Food Intolerances and Food Allergies: Do You Know the Difference?

Nuts, shellfish, soy and wheat – you’ve probably heard of these common food allergies. However, did you know that food intolerances have many of the same symptoms as food allergies? A lot of people often mistake the two, but knowing the differences is crucial.

A food intolerance, according to the American Academy of Allergy, Asthma and Immunology, does not involve the immune system, but rather the digestive system. “A food intolerance, or a food sensitivity occurs when a person has difficulty digesting a particular food. This can lead to symptoms such as intestinal gas, abdominal pain or diarrhea.” A good example of a common food intolerance is lactose intolerance, which can cause abdominal pain or diarrhea. If someone who is lactose intolerant really wants to have dairy, there are lactase enzyme pills they can take which aid in digestion and soften the effects that the intolerance can have on the body.

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A food allergy is more severe, because it can result in anaphylactic shock or death. It is a reaction that the body’s immune system has to certain foods, and adverse symptoms can occur even if the person only ingests a minuscule amount of the food in question. The body mistakenly recognizes the food as an enemy/foreign substance, develops antibodies and uses energy to attack it. This attack releases chemicals like histamine, which cause the allergic reaction.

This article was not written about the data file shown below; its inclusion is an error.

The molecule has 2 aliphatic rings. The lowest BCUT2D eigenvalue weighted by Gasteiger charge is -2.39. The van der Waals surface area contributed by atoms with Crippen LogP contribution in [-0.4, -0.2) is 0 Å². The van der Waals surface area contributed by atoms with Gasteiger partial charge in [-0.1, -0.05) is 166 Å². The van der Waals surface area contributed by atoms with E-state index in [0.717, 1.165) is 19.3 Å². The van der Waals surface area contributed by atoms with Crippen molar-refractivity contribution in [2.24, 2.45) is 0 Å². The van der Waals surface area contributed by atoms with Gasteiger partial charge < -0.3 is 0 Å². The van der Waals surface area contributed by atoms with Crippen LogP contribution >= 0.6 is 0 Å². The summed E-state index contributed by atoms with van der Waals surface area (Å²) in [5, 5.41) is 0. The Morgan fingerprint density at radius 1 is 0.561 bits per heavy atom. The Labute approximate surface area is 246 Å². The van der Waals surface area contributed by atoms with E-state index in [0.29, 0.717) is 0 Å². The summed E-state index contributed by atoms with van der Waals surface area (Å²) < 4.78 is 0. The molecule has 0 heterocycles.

What can happen if you have an allergic reaction to food?

  • Your throat can swell up, blocking airflow to your lungs.
  • You may develop hives and become very itchy.
  • You may have shortness of breath and wheezing/coughing.
  • You may begin having a low heart rate and/or dizziness and lightheadedness.
  • As with a food intolerance, you may have abdominal pain, diarrhea or vomiting.
  • You may experience anaphylaxis, and in most severe cases, death.

A lot of the time, children are born with food allergies, and it’s possible for them to grow out of them. Food allergies can also develop in full-grown adults, however. That’s why it’s important to understand and recognize the symptoms. If you’ve eaten peanuts all of your life, and then one day you have an allergic reaction, you must remember to remain calm and call an ambulance as soon as possible. Every second counts, and if you’ve never had an allergic reaction to food before, then the outcome is unpredictable.

Additionally, you may consider having an allergy test (puncture or scratch test) conducted by a doctor to see if you have any of the most common food allergies. This is especially recommended if certain food allergies run in your family. It never hurts to be prepared beforehand.